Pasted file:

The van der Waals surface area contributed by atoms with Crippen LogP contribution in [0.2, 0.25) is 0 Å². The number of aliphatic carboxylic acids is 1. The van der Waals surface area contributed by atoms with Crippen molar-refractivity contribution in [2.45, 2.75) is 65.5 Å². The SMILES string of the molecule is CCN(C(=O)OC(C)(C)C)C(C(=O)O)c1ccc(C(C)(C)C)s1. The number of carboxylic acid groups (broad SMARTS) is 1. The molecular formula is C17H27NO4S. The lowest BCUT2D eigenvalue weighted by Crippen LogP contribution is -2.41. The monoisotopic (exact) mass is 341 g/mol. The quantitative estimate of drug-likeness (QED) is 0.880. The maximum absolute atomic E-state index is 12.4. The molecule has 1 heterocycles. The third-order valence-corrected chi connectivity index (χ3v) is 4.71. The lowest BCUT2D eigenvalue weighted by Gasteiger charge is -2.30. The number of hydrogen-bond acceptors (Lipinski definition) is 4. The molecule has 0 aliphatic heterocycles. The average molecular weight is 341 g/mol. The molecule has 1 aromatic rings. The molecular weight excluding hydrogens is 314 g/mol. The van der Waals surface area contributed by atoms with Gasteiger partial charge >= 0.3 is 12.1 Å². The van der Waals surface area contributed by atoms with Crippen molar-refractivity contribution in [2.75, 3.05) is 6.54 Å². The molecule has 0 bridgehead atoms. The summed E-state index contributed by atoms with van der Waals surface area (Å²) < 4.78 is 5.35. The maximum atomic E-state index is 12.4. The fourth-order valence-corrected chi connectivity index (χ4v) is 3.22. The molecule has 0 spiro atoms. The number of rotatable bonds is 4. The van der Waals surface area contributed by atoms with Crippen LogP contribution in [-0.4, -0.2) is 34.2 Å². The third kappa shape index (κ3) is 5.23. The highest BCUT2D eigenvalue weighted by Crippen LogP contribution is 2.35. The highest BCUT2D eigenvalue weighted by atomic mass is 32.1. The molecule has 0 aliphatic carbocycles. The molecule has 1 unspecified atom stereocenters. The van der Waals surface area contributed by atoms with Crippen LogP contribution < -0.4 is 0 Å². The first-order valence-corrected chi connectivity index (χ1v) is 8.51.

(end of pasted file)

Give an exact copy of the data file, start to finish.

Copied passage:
The van der Waals surface area contributed by atoms with Crippen LogP contribution in [0.2, 0.25) is 0 Å². The number of aliphatic carboxylic acids is 1. The van der Waals surface area contributed by atoms with Crippen molar-refractivity contribution in [2.45, 2.75) is 65.5 Å². The SMILES string of the molecule is CCN(C(=O)OC(C)(C)C)C(C(=O)O)c1ccc(C(C)(C)C)s1. The number of carboxylic acid groups (broad SMARTS) is 1. The molecular formula is C17H27NO4S. The lowest BCUT2D eigenvalue weighted by Crippen LogP contribution is -2.41. The monoisotopic (exact) mass is 341 g/mol. The quantitative estimate of drug-likeness (QED) is 0.880. The maximum absolute atomic E-state index is 12.4. The molecule has 1 heterocycles. The third-order valence-corrected chi connectivity index (χ3v) is 4.71. The lowest BCUT2D eigenvalue weighted by Gasteiger charge is -2.30. The number of hydrogen-bond acceptors (Lipinski definition) is 4. The molecule has 0 aliphatic heterocycles. The average molecular weight is 341 g/mol. The molecule has 1 aromatic rings. The molecular weight excluding hydrogens is 314 g/mol. The van der Waals surface area contributed by atoms with Gasteiger partial charge >= 0.3 is 12.1 Å². The van der Waals surface area contributed by atoms with Crippen molar-refractivity contribution in [2.75, 3.05) is 6.54 Å². The molecule has 0 bridgehead atoms. The summed E-state index contributed by atoms with van der Waals surface area (Å²) < 4.78 is 5.35. The maximum atomic E-state index is 12.4. The fourth-order valence-corrected chi connectivity index (χ4v) is 3.22. The molecule has 0 spiro atoms. The number of rotatable bonds is 4. The van der Waals surface area contributed by atoms with Crippen LogP contribution in [-0.4, -0.2) is 34.2 Å². The third kappa shape index (κ3) is 5.23. The highest BCUT2D eigenvalue weighted by Crippen LogP contribution is 2.35. The highest BCUT2D eigenvalue weighted by atomic mass is 32.1. The molecule has 0 aliphatic carbocycles. The molecule has 1 unspecified atom stereocenters. The van der Waals surface area contributed by atoms with Crippen LogP contribution < -0.4 is 0 Å². The first-order valence-corrected chi connectivity index (χ1v) is 8.51.